The Government is coming under more pressure not to back down over its pledge after the Pike River Mine disaster to tighten the country's workplace safety regulations.
Opposition parties said the Government had watered down its new legislation before it had been reported back to Parliament.
Changes have been made to a redraft of the Health and Safety Reform Bill which specifically exempts firms employing fewer than 20 workers from having to have elected health and safety representatives.
Labour Party leader Andrew Little said that was a mistake.
"If you have a look at the industries that are most problematic - agriculture, forestry, fishing - a lot of them are the smaller businesses.
"It is at the small business end where we need to get better performance in terms of health and safety," Mr Little said.
New Zealand First leader Winston Peters also disagreed with the move to water down that part of the legislation.
"What surely any wise employer would want to know is that his workforce, or her workforce, were working in safe conditions.
"And being alerted to it by either a health official or a union delegate surely can't be the problem if you've got responsible unions," Mr Peters said.
But Prime Minister John Key dismissed the criticism.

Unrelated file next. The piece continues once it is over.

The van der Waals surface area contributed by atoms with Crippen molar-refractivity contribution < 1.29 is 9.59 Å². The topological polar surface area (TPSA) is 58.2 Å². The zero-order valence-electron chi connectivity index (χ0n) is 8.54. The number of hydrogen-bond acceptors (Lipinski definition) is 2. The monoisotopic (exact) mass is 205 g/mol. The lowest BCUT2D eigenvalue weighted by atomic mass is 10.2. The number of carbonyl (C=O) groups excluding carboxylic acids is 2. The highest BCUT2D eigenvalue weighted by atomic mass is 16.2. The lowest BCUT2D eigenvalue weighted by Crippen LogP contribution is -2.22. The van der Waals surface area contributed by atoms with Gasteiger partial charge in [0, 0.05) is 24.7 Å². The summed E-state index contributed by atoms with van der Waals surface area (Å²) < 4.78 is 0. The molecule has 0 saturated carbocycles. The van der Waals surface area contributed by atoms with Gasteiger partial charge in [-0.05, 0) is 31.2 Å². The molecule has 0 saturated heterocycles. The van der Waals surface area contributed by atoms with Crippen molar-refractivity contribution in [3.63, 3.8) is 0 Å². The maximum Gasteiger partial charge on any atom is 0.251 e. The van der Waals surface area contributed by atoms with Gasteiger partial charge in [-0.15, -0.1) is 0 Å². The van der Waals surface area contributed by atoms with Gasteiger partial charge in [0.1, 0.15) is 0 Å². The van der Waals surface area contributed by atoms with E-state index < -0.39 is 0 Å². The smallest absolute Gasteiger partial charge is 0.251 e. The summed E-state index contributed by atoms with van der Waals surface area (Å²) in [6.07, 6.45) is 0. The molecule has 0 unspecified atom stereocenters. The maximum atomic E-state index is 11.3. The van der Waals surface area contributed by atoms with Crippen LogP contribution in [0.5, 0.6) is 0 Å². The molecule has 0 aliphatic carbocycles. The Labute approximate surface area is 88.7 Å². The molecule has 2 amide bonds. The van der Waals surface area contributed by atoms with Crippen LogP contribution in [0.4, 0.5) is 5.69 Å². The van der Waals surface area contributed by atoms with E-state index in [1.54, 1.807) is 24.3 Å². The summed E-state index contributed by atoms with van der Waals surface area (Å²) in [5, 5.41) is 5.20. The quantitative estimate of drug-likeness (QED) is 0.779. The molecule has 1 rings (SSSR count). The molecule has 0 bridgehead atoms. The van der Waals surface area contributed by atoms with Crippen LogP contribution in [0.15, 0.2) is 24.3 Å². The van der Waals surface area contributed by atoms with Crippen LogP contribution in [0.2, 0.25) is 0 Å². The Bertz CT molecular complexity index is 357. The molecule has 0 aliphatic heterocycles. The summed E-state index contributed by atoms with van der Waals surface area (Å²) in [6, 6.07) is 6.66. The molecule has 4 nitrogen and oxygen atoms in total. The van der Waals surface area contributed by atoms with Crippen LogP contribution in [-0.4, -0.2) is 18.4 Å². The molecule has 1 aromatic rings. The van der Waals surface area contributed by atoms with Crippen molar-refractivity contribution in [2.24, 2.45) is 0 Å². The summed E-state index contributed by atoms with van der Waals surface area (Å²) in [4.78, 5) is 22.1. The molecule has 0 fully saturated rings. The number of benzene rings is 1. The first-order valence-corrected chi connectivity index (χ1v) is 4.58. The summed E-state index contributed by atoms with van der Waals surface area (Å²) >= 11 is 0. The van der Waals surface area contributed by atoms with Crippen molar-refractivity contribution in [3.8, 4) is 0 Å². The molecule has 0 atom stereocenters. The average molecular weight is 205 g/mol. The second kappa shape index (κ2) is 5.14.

"That's the view of the unions. I mean they do take that view that essentially there should be a health and safety inspector in every workplace if you like.
"But, you know, in the end the Government hasn't made the call yet and the select committee hasn't reported back yet," Mr Key said.
Mr Little said National had changed its tune from what it was saying in the immediate aftermath of the Pike River disaster.
"I think they've made a political calculation that the consensus that seemed to have developed across New Zealand in the wake of the Pike River disaster has evaporated and that they can push a more rightwing agenda. I think that's very disapppointing."
Mr Little said when he travelled around the country he did not get the impression people had lost enthusiasm for making the health and safety legislation better.
Mr Key said the Government was still keen on improving workplace safety but it had to strike a balance in the law.
"What we are concerned about is making sure we set the law in the right place. In other words we improve health and safety in the workplace but not in such a way that we either pass legislation that's far too difficult for companies, particularly small ones, to follow or... that it's just too expensive for them to follow," he said.
Meanwhile, farmers remained worried that under the legislation they would be held responsible for people walking across their land.
Mr Key reassured them that that would not be the case.
But he said farmers had to improve farm safety.
"We'll also be making the case to them that on-farm accidents register quite high and that there've been too many deaths on farm for there not to be changes," Mr Key said.
The select committee considering the legislation is now due to report back to Parliament by the end of July.